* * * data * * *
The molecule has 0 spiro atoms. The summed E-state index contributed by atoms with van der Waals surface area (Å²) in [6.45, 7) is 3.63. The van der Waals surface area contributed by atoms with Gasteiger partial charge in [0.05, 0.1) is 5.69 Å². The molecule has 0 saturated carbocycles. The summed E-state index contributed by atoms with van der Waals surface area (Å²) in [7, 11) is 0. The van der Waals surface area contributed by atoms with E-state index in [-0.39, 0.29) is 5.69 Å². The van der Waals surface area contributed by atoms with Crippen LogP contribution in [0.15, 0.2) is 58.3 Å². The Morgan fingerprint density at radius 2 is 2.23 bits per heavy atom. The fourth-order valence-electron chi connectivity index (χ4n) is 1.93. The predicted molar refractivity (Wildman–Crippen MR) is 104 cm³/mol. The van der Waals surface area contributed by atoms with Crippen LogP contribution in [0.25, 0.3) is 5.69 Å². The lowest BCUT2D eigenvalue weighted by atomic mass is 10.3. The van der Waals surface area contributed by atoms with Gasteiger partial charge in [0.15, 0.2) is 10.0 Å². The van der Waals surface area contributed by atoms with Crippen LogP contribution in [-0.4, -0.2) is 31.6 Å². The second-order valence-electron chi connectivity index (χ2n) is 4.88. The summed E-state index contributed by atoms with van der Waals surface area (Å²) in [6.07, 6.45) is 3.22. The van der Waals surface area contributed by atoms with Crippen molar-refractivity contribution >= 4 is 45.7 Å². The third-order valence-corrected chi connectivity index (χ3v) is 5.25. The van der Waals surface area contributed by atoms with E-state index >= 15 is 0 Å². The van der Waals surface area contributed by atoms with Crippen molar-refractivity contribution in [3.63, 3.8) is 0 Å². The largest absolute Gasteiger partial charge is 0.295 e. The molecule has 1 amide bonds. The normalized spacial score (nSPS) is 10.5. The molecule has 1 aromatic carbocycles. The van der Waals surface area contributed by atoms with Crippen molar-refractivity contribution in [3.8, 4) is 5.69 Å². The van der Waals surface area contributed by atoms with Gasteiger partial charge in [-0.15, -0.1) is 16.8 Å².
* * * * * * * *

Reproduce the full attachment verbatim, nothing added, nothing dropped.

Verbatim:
The molecule has 0 spiro atoms. The summed E-state index contributed by atoms with van der Waals surface area (Å²) in [6.45, 7) is 3.63. The van der Waals surface area contributed by atoms with Gasteiger partial charge in [0.05, 0.1) is 5.69 Å². The molecule has 0 saturated carbocycles. The summed E-state index contributed by atoms with van der Waals surface area (Å²) in [7, 11) is 0. The van der Waals surface area contributed by atoms with E-state index in [-0.39, 0.29) is 5.69 Å². The van der Waals surface area contributed by atoms with Crippen LogP contribution in [0.15, 0.2) is 58.3 Å². The Morgan fingerprint density at radius 2 is 2.23 bits per heavy atom. The fourth-order valence-electron chi connectivity index (χ4n) is 1.93. The predicted molar refractivity (Wildman–Crippen MR) is 104 cm³/mol. The van der Waals surface area contributed by atoms with Crippen LogP contribution in [0.25, 0.3) is 5.69 Å². The lowest BCUT2D eigenvalue weighted by atomic mass is 10.3. The van der Waals surface area contributed by atoms with Gasteiger partial charge in [0.15, 0.2) is 10.0 Å². The van der Waals surface area contributed by atoms with Crippen LogP contribution in [-0.4, -0.2) is 31.6 Å². The second-order valence-electron chi connectivity index (χ2n) is 4.88. The summed E-state index contributed by atoms with van der Waals surface area (Å²) in [6.07, 6.45) is 3.22. The van der Waals surface area contributed by atoms with Crippen molar-refractivity contribution >= 4 is 45.7 Å². The third-order valence-corrected chi connectivity index (χ3v) is 5.25. The van der Waals surface area contributed by atoms with E-state index >= 15 is 0 Å². The van der Waals surface area contributed by atoms with Crippen molar-refractivity contribution in [3.63, 3.8) is 0 Å². The largest absolute Gasteiger partial charge is 0.295 e. The molecule has 1 amide bonds. The normalized spacial score (nSPS) is 10.5. The molecule has 1 aromatic carbocycles. The van der Waals surface area contributed by atoms with Crippen molar-refractivity contribution in [3.8, 4) is 5.69 Å². The van der Waals surface area contributed by atoms with Gasteiger partial charge in [-0.15, -0.1) is 16.8 Å².